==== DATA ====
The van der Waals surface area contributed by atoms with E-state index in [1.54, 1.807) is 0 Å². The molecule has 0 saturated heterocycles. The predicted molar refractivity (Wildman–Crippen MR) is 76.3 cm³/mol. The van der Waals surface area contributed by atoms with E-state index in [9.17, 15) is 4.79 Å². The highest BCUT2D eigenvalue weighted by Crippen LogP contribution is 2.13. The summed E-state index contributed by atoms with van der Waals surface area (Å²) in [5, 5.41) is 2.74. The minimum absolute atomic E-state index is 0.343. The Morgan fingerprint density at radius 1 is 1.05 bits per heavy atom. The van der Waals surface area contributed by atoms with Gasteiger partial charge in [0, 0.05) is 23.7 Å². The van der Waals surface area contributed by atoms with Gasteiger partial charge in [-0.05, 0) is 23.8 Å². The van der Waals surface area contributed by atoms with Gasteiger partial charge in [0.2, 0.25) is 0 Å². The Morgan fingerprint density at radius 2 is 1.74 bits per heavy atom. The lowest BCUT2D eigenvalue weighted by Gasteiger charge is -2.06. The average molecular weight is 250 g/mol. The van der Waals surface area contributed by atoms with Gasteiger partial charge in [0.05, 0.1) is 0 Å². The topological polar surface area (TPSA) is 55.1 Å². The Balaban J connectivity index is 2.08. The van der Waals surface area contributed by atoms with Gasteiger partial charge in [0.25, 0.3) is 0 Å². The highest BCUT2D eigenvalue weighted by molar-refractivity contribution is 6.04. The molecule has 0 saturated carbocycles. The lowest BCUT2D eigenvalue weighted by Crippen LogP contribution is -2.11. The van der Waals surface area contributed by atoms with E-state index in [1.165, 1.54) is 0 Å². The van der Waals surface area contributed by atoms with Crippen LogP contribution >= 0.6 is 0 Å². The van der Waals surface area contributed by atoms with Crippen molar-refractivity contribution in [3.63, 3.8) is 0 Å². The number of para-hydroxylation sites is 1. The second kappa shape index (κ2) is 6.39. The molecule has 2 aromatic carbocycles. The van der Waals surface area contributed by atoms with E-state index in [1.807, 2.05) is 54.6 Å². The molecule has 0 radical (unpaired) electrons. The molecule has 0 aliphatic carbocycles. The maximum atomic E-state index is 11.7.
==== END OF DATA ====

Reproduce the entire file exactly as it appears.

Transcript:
The van der Waals surface area contributed by atoms with E-state index in [1.54, 1.807) is 0 Å². The molecule has 0 saturated heterocycles. The predicted molar refractivity (Wildman–Crippen MR) is 76.3 cm³/mol. The van der Waals surface area contributed by atoms with E-state index in [9.17, 15) is 4.79 Å². The highest BCUT2D eigenvalue weighted by Crippen LogP contribution is 2.13. The summed E-state index contributed by atoms with van der Waals surface area (Å²) in [5, 5.41) is 2.74. The minimum absolute atomic E-state index is 0.343. The Morgan fingerprint density at radius 1 is 1.05 bits per heavy atom. The van der Waals surface area contributed by atoms with Gasteiger partial charge in [0, 0.05) is 23.7 Å². The van der Waals surface area contributed by atoms with Gasteiger partial charge in [-0.05, 0) is 23.8 Å². The van der Waals surface area contributed by atoms with Gasteiger partial charge in [0.2, 0.25) is 0 Å². The Morgan fingerprint density at radius 2 is 1.74 bits per heavy atom. The lowest BCUT2D eigenvalue weighted by Gasteiger charge is -2.06. The average molecular weight is 250 g/mol. The van der Waals surface area contributed by atoms with Gasteiger partial charge in [0.05, 0.1) is 0 Å². The topological polar surface area (TPSA) is 55.1 Å². The Balaban J connectivity index is 2.08. The van der Waals surface area contributed by atoms with Gasteiger partial charge in [0.25, 0.3) is 0 Å². The highest BCUT2D eigenvalue weighted by molar-refractivity contribution is 6.04. The molecule has 0 saturated carbocycles. The lowest BCUT2D eigenvalue weighted by Crippen LogP contribution is -2.11. The van der Waals surface area contributed by atoms with E-state index in [1.165, 1.54) is 0 Å². The van der Waals surface area contributed by atoms with Crippen LogP contribution >= 0.6 is 0 Å². The van der Waals surface area contributed by atoms with Crippen molar-refractivity contribution in [3.63, 3.8) is 0 Å². The number of para-hydroxylation sites is 1. The second kappa shape index (κ2) is 6.39. The molecule has 2 aromatic carbocycles. The van der Waals surface area contributed by atoms with E-state index in [1.807, 2.05) is 54.6 Å². The molecule has 0 radical (unpaired) electrons. The molecule has 0 aliphatic carbocycles. The maximum atomic E-state index is 11.7.